“And that's why we are talking about introducing digital. Digitisation does not just affect signaling, we're talking about IoT sensors e.g. at switches to help monitor and maintain tracks – which will also ultimately reduce costs.”
While Grothe has propelled procurement at Deutsche Bahn along its digital transformation path, he admits that the pace of change within the industry, and slow uptake of digital, has been a hindrance – with some of their suppliers even struggling with basics such as email.
The railway industry does have a reputation for being slow on the uptake when it comes to digitization compared to some other industries, and that is partly down to safety concerns. However, suppliers have also proved slow at moving with the times.
“When we digitized the interface to the suppliers, a significant number of companies were actually not able to access the platforms or auctions,” he says. “Three per cent said they weren’t able to work with emails! I couldn’t believe it.”
Branding himself as an eternal optimist, Grothe focuses on the positive aspects of the Covid pandemic when it comes to accelerating the digital transformation that suppliers are finding themselves having to adopt, plus the fact that DB itself was well prepared for a move to the cloud.
“We introduced the digitized processes three years ago and also introduced flexible working at the same time. So, everyone was able to work wherever they wanted and all the processes were digitized. When the lockdown came, we were able to switch from one and a half days of working from home on average to five days a week, so it didn't affect our productivity at all. That was a good sign. We were well prepared.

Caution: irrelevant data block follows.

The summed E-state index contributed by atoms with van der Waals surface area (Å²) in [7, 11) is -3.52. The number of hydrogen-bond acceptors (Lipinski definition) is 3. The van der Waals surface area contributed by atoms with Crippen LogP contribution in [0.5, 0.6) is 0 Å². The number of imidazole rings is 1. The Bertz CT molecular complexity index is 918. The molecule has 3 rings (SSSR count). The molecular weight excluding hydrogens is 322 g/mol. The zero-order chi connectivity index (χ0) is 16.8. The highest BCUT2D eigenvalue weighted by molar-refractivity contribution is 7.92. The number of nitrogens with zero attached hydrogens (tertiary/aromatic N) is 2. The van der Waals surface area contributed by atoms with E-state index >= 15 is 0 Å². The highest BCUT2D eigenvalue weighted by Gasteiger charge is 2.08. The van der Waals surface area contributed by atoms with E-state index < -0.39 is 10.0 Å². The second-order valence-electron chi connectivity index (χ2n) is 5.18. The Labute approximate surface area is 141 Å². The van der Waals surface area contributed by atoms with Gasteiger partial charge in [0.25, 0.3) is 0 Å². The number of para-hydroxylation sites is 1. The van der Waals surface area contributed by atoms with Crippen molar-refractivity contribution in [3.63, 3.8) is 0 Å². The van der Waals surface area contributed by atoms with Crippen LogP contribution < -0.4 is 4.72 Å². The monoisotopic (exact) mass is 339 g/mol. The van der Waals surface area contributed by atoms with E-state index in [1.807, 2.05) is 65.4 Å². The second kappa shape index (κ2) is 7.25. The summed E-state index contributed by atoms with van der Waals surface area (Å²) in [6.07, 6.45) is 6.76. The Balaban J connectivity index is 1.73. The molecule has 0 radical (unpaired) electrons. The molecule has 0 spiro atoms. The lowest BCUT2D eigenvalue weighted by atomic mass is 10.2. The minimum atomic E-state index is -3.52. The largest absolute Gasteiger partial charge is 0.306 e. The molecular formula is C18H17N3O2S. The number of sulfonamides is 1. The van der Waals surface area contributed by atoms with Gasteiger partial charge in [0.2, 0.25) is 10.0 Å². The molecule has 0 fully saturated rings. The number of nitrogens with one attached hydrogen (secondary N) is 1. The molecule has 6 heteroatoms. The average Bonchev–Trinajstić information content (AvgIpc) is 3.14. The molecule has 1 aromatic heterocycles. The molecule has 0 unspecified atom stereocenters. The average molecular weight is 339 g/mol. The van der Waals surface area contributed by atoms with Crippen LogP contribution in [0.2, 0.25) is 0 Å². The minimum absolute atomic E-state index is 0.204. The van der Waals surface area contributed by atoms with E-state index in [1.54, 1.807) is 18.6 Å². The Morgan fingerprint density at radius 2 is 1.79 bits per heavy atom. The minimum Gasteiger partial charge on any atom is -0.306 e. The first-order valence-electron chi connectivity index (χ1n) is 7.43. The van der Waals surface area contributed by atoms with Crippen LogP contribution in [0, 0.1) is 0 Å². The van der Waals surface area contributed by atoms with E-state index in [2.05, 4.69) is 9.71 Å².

“We decided as a company four years ago to migrate completely – and I mean completely – into the cloud. We finished that migration at the beginning of 2020, so we had no problems scaling up. Our reaction to the situation also saw us accelerate some new functions and new ways of working together.”
PRESSURE ON PRODUCTIVITY
It’s fair to say that Deutsche Bahn’s revenues have been significantly hit by the Covid-19 pandemic, as passenger numbers were decimated and remain low, while the company is still expected to provide a public service. Fortunately, DB’s worldwide operating freight and logistics arm, DB Schenker, stepped up and experienced higher demand when it came to delivering vital supplies – including Personal Protection Equipment (PPE).
“In the freight and logistics sector, DB Schenker is one of our subsidiaries and, in air freight, there was a huge increase in operations,” explains Grothe. “Even with the rail freight at DB Cargo, it was okay, and we did some new things. We set up a rail bridge from Asia to Europe which delivered a lot of essential masks and other PPE. There was a huge demand in Germany for this so we did pivot and freight was not as affected as passenger transport. Rail freight is more or less on the same level as before the Covid crisis.”
One thing is for sure. The economic fallout of the pandemic will put even greater pressure on CPOs to deliver under extreme budget restrictions and pressures as those companies that emerge look to tighten their belts. Does this inevitably mean that there will be pressure on suppliers to cut their prices? DB already enjoys a strong position when it comes to procurement thanks to its size and standing, so is there a danger that some suppliers simply will not be able to meet expectations in the ‘new normal’?
“Generally speaking, I think there's a huge pressure on productivity on both sides,” says Grothe. “So, on us but on the suppliers as well. We have to find solutions and new contracts to ensure we are in a better position, that's for sure.
“You know, sometimes we have to give something. We have a very stable company and people like to do business with us because we always pay – and in times like these, that is quite valuable. So, we have started initiatives to renegotiate contracts that will work for us and the suppliers.”
“This certainty is very valuable for a lot of suppliers right now and as some of our contracts last up to eight years, that can provide suppliers with perspective. With huge volumes, of course, they are in a position to lower (their) prices.
“On the other hand, the solution is innovation on both sides, so we do not just have to procure the same thing for a lower price. I would ask the suppliers to introduce better solutions for the same function.”